When Carol De France considers the dozens and dozens of quilts she has painstakingly hand-sewn over the past 45 years, even the exceedingly modest woman admits she is in awe: “I can’t believe I have does it all, ”she said.
His pride is justified, considering that it may take him a year or more to make a quilt large enough to hang on a wall or lay across a bed: five years on and off. It is his most successful quilt, featuring an array of 100 stars and 1,000 distinct pieces of fabric, and was a finalist in competition at the National Quilting Association show in Paducah, Kentucky.
From France, 75, who retired after running the Indiana State University School of Music’s listening library for 27 years, has a drawer filled with ribbons from various competitions – primarily the County Fair. de Vigo and Quilts Along the Wabash – and lost count of how much she won.
She got into quilting, she said, when “My husband said, ‘You’re going to make quilts and bread.’ ” She laughed. “I learned to do both.
Therefore, she took a quilting course at ISU with a fine arts and textiles instructor that emphasized the use of many different fabrics. “She taught me a solid technique and an eye for color, pattern and design,” recalls De France. “She brought some nice old blankets to class so we could see what they should look like.”
She gave her husband – now ex-husband – quilts and pillows as Christmas gifts. She also makes premature quilts decorated with rabbits and Winnie-the-Pooh for Union Hospital incubators, as well as charity quilts for Memorial United Methodist Church.
“Charity quilts are less demanding – no one will judge them,” De France said. A few recent charity quilts fetched $ 900 and $ 450, respectively, although she insisted that the $ 450 one boasted a better finish. “Oh, well,” she said.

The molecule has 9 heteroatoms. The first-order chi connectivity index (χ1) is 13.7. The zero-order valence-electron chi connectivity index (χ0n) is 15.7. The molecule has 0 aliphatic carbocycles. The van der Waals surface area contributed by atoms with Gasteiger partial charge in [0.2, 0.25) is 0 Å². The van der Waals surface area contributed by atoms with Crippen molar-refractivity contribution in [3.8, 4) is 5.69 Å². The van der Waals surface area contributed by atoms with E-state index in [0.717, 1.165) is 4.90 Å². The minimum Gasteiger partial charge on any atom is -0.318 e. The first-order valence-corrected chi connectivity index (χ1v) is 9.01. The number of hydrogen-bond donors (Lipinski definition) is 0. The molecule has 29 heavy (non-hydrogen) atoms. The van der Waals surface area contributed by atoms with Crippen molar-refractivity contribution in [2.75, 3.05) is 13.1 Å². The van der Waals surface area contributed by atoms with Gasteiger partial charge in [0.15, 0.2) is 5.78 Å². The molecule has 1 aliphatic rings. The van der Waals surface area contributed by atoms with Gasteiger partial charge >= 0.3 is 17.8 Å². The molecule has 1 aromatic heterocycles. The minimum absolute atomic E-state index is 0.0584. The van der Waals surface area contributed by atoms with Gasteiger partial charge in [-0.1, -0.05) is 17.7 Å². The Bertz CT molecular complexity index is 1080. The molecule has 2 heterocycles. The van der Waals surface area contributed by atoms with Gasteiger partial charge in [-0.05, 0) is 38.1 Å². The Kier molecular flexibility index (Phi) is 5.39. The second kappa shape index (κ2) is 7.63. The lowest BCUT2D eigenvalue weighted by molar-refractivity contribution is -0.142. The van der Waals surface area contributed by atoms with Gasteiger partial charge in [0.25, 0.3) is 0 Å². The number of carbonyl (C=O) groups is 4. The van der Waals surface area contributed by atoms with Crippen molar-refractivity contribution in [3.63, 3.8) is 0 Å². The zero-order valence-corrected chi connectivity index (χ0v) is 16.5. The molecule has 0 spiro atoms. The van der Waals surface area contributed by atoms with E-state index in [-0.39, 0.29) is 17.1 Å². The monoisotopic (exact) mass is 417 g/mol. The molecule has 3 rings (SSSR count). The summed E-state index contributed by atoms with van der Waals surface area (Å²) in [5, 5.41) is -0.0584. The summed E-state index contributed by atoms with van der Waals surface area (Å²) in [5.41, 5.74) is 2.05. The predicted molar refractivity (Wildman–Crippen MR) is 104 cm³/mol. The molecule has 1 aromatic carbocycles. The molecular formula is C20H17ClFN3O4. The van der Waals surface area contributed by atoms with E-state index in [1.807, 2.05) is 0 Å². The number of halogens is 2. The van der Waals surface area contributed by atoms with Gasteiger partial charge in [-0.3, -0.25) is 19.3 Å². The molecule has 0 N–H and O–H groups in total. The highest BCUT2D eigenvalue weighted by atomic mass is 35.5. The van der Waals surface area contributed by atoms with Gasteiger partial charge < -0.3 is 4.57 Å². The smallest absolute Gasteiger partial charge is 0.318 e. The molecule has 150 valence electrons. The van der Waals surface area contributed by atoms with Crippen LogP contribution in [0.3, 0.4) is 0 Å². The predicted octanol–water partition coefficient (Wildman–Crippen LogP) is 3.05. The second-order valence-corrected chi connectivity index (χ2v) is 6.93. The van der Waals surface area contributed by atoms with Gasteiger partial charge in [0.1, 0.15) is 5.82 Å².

When competing in quilting shows, she explained, “There are technical considerations – how neat your seams are, how small your stitches are. There are artistic considerations – the choice of colors, the layout; you must have an eye.
“The color,” she added, “is the most exciting part of quilts.”
The first quilt she won a ribbon for was called “Tipsy Star”.
Because she has a cat she adores, cats feature in many of her quilts. She has one, “Sawtooth Cats,” which she fashioned from a variety of leftovers, forgoing buying any new material for it.
Lambs are also a source of inspiration. His daughter kept a training block of it, called it “Louie Lamb” and kept it with her stuffed animals. But this quilt took so long to complete that when she finished it her daughter said to her, “Mom, I want ponies, not these lambs.”
Another blue ribbon winner, “Arrow Root”, hangs on the wall in her living room. “I like the sense of movement, the leaves are spinning in circles. The flowers are swaying on the vine,” she said.
She pointed out a slight irregularity in the quilt, but then added, “I’m not going to point out the real mistake. You’ll never know.”
These mistakes, she said, “keep my head from getting swollen.”
Currently, she is working on a quilt that was started by fellow Memorial Church member Jean Templeton. “She died before she could finish the tops, and she gave it to Linda Everly, who also died before she could do anything with it,” De France said. “So I hope there is no hex on it.”
Her love of quilting survived her marriage, although she is grateful that her husband pushed her into the craft. “I’m glad I did it when I was young,” she said. “It’s a busy life. The listening library doesn’t exist but I still have my quilts.”
David Kronke can be reached at 812-231-4232 or email@example.com.